Jean-Édouard Wolff was born in Luxembourg City on 1 April 1851 to Jean-Baptiste Wolff and Delphine Deitz (1830–1853), for whom the tomb was erected. The inscription on the tombstone, "Here lies an angel", articulates her husband's pain at losing his wife, who was taken from him at the young age of 23. Jean-Baptiste Wolff was a tanner and property owner who lived near the Porte Neuve and also drew income from selling large forest plots. In 1846, when he was a teenager, Jean-Baptiste Wolff obtained his premier prix certification in solfège. He married Delphine Deitz in 1849. The couple had two children, Victor and Édouard. In 1872, Jean-Baptiste Wolff stood for election in the canton of Luxembourg.

Jean-Baptiste's son, Édouard, studied law at the Universities of Dijon, Paris, Bonn and Heidelberg and then went on to earn a second doctorate when he was 22 years old. He sat the bar exam on 17 November 1876 and became a trainee in Charles München's firm before opening his own firm in Rue des Bains. He was appointed deputy public prosecutor in Diekirch on 13 December 1882 and then deputy public prosecutor in Luxembourg City. On 18 July 1883, he became a judge in the Luxembourg court, on 15 October 1884 he became an examining magistrate, and on 26 June 1890 he became investigating judge for the district of Luxembourg. He left the judicial administration to serve temporarily as district commissioner, a position he assumed on 2 November 1893. On 8 September 1896, he was appointed judge of the Superior Court, a position he held until he retired on 1 February 1914. He was an alternate member of the Military Court from 9 May 1913 to 4 November 1914. Édouard Wolff married Marie Majerus (1858–1919), a daughter of Léon Majerus, a Luxembourg City notary.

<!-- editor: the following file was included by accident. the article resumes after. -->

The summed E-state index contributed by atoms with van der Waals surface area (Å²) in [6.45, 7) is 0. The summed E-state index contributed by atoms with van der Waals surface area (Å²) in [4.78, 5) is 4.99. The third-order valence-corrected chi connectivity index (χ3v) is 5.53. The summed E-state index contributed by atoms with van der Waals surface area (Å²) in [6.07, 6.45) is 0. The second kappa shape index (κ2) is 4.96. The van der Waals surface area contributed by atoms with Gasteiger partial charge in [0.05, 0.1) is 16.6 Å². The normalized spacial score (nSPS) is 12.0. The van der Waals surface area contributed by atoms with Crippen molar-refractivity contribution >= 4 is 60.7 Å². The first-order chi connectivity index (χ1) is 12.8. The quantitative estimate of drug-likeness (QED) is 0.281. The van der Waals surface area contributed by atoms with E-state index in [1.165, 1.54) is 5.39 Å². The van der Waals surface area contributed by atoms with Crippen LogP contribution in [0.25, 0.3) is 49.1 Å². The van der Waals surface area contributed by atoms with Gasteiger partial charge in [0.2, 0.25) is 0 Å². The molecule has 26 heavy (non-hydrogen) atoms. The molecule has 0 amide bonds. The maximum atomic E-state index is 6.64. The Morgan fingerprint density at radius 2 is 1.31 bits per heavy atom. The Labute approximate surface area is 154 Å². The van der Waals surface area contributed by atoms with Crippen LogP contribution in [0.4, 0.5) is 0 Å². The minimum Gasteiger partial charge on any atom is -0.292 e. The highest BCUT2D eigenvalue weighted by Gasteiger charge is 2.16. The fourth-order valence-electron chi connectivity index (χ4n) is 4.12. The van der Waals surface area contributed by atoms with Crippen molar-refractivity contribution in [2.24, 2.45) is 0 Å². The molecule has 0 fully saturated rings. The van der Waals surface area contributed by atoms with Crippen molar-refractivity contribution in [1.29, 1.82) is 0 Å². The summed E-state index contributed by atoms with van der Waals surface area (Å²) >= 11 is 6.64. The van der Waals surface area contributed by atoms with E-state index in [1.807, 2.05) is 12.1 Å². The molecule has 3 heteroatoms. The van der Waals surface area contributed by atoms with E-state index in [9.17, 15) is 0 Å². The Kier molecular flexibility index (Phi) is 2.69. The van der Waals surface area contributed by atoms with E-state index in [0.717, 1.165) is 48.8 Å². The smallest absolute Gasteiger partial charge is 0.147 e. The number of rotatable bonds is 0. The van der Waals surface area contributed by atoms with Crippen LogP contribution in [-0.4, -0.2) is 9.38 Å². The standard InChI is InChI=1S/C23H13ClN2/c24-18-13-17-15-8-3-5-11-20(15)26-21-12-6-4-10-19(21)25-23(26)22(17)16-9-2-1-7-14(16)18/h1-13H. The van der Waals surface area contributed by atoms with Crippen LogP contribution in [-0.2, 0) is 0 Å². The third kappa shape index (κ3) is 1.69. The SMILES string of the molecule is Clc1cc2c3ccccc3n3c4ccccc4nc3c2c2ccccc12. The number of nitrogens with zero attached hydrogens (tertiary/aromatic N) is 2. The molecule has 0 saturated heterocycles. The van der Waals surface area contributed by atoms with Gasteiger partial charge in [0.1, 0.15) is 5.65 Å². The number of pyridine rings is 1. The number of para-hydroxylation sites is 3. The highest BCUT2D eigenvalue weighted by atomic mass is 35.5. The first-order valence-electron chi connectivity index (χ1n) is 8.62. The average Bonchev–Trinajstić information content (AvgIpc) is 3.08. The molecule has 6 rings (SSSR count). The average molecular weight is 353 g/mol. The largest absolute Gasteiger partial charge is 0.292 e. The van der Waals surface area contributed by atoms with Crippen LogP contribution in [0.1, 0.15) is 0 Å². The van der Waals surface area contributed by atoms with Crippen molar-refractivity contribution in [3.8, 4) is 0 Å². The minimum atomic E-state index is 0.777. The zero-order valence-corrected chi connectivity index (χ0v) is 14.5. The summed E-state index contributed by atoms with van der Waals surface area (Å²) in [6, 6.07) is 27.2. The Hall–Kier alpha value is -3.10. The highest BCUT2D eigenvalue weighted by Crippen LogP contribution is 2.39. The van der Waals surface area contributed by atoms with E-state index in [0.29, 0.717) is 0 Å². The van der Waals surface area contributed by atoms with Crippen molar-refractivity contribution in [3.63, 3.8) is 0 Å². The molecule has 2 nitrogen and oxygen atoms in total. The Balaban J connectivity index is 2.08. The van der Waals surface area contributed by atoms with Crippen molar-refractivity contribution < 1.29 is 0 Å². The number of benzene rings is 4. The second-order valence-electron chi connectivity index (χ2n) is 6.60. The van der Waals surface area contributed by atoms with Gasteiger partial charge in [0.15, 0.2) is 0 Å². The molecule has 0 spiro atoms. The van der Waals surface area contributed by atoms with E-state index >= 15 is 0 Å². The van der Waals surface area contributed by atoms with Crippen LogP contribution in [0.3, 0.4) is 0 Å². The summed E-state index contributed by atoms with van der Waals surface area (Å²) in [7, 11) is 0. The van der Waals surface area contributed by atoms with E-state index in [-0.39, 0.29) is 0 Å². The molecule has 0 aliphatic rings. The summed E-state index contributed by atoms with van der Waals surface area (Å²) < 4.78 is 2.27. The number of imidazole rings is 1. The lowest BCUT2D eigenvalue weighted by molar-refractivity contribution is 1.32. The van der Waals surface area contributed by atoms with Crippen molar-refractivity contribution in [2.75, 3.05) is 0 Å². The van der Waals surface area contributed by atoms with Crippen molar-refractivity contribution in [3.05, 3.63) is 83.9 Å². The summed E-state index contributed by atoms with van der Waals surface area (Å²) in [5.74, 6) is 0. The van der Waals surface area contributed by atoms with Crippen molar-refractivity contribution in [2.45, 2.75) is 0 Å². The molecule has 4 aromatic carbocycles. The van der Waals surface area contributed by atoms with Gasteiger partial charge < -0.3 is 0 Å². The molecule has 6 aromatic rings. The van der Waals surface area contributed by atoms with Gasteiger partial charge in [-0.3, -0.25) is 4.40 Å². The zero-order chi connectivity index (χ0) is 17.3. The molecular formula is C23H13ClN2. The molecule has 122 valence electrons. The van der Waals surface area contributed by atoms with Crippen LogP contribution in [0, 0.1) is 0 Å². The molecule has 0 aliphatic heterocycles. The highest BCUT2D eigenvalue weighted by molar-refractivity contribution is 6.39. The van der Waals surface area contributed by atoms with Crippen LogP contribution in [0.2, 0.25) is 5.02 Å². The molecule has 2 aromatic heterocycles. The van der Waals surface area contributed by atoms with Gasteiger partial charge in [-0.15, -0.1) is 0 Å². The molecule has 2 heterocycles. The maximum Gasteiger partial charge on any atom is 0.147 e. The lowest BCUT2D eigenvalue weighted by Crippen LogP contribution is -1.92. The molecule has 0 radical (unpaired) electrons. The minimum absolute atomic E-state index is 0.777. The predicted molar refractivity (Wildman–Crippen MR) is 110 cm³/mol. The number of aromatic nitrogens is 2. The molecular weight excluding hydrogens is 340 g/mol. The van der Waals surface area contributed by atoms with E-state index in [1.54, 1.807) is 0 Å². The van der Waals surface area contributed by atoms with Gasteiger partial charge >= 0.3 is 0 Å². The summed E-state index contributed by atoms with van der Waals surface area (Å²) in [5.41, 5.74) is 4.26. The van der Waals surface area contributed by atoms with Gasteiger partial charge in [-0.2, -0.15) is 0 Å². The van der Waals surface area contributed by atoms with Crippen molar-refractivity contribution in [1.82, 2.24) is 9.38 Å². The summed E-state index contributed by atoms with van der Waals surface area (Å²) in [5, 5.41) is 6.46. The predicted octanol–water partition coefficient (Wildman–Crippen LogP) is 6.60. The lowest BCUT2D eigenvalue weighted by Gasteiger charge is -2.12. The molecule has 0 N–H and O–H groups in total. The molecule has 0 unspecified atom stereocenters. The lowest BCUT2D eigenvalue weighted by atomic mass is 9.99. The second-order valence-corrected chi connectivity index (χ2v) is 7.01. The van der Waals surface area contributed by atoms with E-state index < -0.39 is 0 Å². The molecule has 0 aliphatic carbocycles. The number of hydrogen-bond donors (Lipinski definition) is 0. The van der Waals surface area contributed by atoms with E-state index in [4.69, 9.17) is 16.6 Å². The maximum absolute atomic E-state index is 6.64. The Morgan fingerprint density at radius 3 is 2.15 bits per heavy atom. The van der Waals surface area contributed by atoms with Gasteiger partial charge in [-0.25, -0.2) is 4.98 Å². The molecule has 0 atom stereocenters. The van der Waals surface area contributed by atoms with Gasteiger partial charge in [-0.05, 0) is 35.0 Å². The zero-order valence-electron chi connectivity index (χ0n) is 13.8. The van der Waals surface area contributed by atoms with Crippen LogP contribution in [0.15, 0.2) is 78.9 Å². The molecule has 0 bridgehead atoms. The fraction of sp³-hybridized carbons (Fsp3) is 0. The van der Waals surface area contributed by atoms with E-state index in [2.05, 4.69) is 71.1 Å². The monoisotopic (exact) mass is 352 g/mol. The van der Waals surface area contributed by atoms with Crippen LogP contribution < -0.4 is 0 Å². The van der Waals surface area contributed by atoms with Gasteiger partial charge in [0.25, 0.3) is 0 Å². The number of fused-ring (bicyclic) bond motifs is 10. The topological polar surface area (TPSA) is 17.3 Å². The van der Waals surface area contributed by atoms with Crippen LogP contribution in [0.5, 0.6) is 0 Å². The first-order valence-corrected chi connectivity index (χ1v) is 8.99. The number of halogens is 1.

Édouard Wolff was an avid and accomplished hunter. On 24 April 1893, he killed the last wolf in the country, in the Olingen forest near Roodt. Considered a great feat at the time, this event was commemorated on 28 February 1937 by the Club Saint-Hubert, which affixed a cast iron plaque to an oak tree at the spot where the wolf was killed. At the Hunting Exhibition in Berlin in 1937, he won second prize in the Luxembourg Division for his beautiful doe antlers. Édouard Wolff inherited Bourglinster Castle from his maternal grandfather, Mathias Deitz. When he died on 4 June 1938, Édouard Wolff was placed in a coffin in the foyer of his home, surrounded by his trophies. The announcement of his death was published after the funeral. He was buried during a small private ceremony, without flowers or wreaths, and with no special inscription on his gravestone. Upon his retirement, Édouard Wolff received the title of honorary judge. He was awarded the rank of Officer of the Order of the Oak Crown.

Édouard Wolff's brother, Victor (1853–1905), an engineer and merchant who died in Brussels without any living heirs, bequeathed 210,000 francs (1905 value) to the City of Luxembourg's Municipal Hospice and requested that the interest or income generated by investments also be used to purchase paintings and sculptures that then became the property of the City of Luxembourg. Victor Wolff was entered in the City of Luxembourg's Livre d'Or and on its wall of city benefactors.